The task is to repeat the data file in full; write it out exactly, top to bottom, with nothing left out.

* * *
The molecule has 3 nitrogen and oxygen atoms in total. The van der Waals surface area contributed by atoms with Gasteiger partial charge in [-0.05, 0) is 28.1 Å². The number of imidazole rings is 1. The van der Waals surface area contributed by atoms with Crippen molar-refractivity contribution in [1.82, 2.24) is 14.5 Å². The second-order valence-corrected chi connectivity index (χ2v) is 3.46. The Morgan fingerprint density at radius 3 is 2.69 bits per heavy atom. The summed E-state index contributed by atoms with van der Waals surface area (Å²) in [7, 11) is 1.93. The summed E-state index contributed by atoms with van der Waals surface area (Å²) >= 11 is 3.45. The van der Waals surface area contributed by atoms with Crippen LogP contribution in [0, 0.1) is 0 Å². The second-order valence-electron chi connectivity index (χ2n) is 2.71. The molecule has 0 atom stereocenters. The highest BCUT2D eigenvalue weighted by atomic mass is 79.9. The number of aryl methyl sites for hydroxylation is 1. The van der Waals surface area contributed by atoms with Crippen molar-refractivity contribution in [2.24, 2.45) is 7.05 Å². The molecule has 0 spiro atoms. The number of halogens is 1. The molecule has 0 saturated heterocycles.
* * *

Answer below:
The molecule has 3 nitrogen and oxygen atoms in total. The van der Waals surface area contributed by atoms with Gasteiger partial charge in [-0.05, 0) is 28.1 Å². The number of imidazole rings is 1. The van der Waals surface area contributed by atoms with Crippen molar-refractivity contribution in [1.82, 2.24) is 14.5 Å². The second-order valence-corrected chi connectivity index (χ2v) is 3.46. The Morgan fingerprint density at radius 3 is 2.69 bits per heavy atom. The summed E-state index contributed by atoms with van der Waals surface area (Å²) in [7, 11) is 1.93. The summed E-state index contributed by atoms with van der Waals surface area (Å²) >= 11 is 3.45. The van der Waals surface area contributed by atoms with Crippen LogP contribution in [0, 0.1) is 0 Å². The second-order valence-electron chi connectivity index (χ2n) is 2.71. The molecule has 0 atom stereocenters. The highest BCUT2D eigenvalue weighted by atomic mass is 79.9. The number of aryl methyl sites for hydroxylation is 1. The van der Waals surface area contributed by atoms with Crippen molar-refractivity contribution in [2.24, 2.45) is 7.05 Å². The molecule has 0 spiro atoms. The number of halogens is 1. The molecule has 0 saturated heterocycles.